diamond geezer

 Thursday, January 02, 2014

Of all the anniversaries due in 2014, the centenary of World War 1 looms largest. It'll be the most significant centenary of our lifetimes, thus far, and it'll go on a bit too. Let's hope the official commemoration stays the right side of respectful at all times, and never overspills from remembrance to overt jingoism.

Where better to remember 1914, you'd think, than the Imperial War Museum. The Lambeth outpost of this repository of all things military focuses on 20th century conflict, and seems just the place you'd go for thoughtful reflection on the Great War. Except, that is, that all the WW1-related displays have been removed. And then on Monday the whole place closes for six months.

It's all for a good reason. The IWM (London) is undergoing a major transformation at the moment, has been for some time, and plans to reopen with a bang in July. Not literally, obviously, those two huge cannons outside the main entrance no longer fire. But the upgrade will create a newly reconfigured atrium, a long overdue central staircase and an extended cafe. More importantly there'll also be brand new First World War Galleries, replacing the existing set-up with "immersive spaces", "objects large and small" and "interactive digital displays". It'll be good, the place has an excellent track record, but the "recreated trench" does sound suspiciously like what's been there for years.

In the meantime, what can you see if you get down to Lambeth Road before the end of the weekend? For a start, you'll need to enter via the side entrance in Geraldine Mary Harmsworth Park, not up the grand steps at the front. This is a very underwhelming experience, temporarily so, like creeping into the back of a sports centre via a fire exit. Off to the right is the queue for the toilets, beside some minor stairs, but keep going up and eventually you'll emerge at what passes for reception. Here a slightly strident lady tried to sell me a guide book, at what seemed the bargain price of £2.50, whilst failing to mention that much of what was detailed within was currently closed.

Part-closure becomes very apparent once through the doors into the main atrium. The vast majority of this is sealed behind a barrier of corrugated metal and long blue drapes, behind which the sound of drilling and power tools can sometimes be heard. It's very hard to see what's going on on the other side, even as you ascend the building during your tour, although you can get the odd peek of alcoves and fresh staircase. Don't expect to go down into the usual D Day exhibit or the old First and Second World War galleries, they no longer exist. Instead what's left of the ground floor involves skirting round the edge of the building site, perhaps stumbling across the cafe or shop, or the sole remaining exhibition down here.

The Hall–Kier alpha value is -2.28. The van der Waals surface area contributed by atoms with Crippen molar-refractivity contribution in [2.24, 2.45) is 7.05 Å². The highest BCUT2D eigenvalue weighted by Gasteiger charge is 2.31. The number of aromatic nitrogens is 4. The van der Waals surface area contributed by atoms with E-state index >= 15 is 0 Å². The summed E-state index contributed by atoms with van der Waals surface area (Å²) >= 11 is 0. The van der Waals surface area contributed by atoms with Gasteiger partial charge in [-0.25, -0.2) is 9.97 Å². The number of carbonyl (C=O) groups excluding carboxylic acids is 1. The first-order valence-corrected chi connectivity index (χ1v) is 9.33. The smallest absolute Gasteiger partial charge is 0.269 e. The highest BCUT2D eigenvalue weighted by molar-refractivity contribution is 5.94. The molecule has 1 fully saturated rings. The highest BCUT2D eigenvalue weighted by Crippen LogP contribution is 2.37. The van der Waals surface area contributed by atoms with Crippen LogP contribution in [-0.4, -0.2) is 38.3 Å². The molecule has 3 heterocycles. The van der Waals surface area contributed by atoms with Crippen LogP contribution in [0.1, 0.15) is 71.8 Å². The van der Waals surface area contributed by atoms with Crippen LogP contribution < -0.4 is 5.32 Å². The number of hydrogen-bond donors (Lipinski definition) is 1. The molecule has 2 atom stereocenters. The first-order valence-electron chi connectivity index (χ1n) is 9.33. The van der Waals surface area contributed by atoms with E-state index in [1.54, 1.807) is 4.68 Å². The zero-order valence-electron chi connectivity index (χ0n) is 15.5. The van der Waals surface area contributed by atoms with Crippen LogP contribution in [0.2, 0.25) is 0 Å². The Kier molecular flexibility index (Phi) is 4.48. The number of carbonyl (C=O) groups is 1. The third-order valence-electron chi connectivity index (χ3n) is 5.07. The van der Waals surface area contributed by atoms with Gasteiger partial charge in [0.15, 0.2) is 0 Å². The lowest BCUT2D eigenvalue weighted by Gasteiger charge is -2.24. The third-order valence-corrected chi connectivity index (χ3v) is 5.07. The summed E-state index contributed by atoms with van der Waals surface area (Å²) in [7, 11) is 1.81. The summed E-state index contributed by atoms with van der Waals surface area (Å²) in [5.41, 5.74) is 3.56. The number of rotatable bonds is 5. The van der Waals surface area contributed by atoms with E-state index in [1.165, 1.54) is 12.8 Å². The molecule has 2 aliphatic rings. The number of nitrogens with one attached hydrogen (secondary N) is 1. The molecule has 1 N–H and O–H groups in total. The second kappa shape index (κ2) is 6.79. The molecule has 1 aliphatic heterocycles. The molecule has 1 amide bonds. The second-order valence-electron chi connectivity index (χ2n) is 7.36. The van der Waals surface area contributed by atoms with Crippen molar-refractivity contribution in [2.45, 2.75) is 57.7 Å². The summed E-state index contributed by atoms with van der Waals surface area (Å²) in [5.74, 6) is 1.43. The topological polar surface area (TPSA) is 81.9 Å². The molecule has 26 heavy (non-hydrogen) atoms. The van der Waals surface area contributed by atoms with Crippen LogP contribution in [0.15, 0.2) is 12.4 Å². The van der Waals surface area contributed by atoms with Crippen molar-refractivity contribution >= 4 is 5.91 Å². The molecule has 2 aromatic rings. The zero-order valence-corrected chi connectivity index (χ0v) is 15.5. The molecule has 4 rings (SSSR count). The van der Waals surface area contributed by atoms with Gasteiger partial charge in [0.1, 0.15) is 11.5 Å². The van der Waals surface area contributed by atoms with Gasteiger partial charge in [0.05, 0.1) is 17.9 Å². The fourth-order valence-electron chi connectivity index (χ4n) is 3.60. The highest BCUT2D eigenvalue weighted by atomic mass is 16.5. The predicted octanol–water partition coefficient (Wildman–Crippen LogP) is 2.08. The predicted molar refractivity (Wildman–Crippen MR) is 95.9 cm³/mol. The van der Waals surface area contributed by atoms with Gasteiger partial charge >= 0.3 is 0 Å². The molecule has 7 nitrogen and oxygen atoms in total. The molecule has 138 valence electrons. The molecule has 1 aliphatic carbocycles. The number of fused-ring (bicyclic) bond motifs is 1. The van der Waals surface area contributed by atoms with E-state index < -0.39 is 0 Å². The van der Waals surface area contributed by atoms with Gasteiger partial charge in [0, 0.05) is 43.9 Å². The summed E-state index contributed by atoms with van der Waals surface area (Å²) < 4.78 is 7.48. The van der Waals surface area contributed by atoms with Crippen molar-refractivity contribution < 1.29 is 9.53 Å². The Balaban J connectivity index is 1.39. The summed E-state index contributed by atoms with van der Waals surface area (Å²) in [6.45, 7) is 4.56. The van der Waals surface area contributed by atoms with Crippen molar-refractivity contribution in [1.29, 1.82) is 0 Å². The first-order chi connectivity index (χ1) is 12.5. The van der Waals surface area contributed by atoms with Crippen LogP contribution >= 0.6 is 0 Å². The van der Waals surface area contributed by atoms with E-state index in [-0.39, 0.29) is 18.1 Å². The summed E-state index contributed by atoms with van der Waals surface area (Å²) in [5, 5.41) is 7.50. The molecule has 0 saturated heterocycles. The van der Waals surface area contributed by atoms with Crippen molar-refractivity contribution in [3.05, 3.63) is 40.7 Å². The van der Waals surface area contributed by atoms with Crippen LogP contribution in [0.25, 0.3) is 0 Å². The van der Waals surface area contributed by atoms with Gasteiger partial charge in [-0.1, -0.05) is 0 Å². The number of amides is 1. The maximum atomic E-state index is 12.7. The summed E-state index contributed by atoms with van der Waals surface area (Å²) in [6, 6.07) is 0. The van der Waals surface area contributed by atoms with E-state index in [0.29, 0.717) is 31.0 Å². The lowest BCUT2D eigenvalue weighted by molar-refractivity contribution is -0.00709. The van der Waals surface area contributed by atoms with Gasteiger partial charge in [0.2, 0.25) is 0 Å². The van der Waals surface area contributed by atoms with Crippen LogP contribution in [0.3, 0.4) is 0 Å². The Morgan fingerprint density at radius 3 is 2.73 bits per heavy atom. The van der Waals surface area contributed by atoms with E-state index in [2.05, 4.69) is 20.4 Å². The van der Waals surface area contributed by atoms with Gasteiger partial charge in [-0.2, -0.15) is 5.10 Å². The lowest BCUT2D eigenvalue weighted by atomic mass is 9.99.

"A Family In Wartime" is a splendid collection of objects and information based round one family's experience of World War Two. That'll be the Allpress family from Stockwell, selected because one of the girls married a museum employee after the war, and he built a model of the family home at 69 Priory Grove. This takes pride of place at the entrance, then all the usual WW2 themes are explored according to how they affected Betty, Nellie, Gladys et al. It's very nicely done, and a bit different to the usual, plus it's fascinating to see how postwar life turned out for the ten children. I was also wholly intrigued by a huge detailed map of SW London (from Battersea to Brixton) showing bomb damage on a house by house level - a stark reminder of how pure chance decreed the reduction of homes to rubble. This exhibition supposedly closes on 27th April 2014, according to a sign outside, that is. In truth it shuts on Sunday, obviously, but I do wonder just how recently next week's shutdown was decided.

Take the stairs and there's still stuff to see upstairs. Not much on the first floor, to be fair, bar the long-standing exhibition on spies called Secret War. It's good, but not well suited to excess New Year visitors as its narrow aisles get blocked very easily. There are yet more Spies upstairs, this time for a (paid for) Horrible Histories exhibition aimed firmly at kids. Alongside are a couple of galleries containing art and photography - perhaps not what the IWM's best known for, but very nicely done. The current "art" features paintings of the Architecture of War, including Pipers, Raviliouses and a Searle. As for photography, Donovan Wylie's thought-provoking set compares military lookouts around the world, not least those despoiling the scenic hills of Northern Ireland.

If you've not been to the IWM lately then the top floor will be new. It's the The Lord Ashcroft Gallery: Extraordinary Heroes, which features the peer's extensive collection of George and Victoria Crosses. He owns 183 VCs, most on display here along with a summary of their owner's heroics and their full set of medals. If you're a people person this'll move you, and the hands-on reproduction copies of The Victor comic are a nice touch too. But it's the third floor every Londoner needs to visit, which is the entrance to The Holocaust Exhibition. The subject is explored in enormous detail, from the gradual entrapment of Jews as Hitler's empire grew to the appalling reality of the Final Solution. I spent a chastening hour here over New Year, because it never hurts to be reminded where intolerance leads.

The messages of WW2 and the Cold War are still heard loudly in what remains of the Imperial War Museum, should you decide to nip in before the place closes on Monday. But for World War One come back in the summer, for a fresh angle on human conflict, and the centenary that lasts four and a half years.


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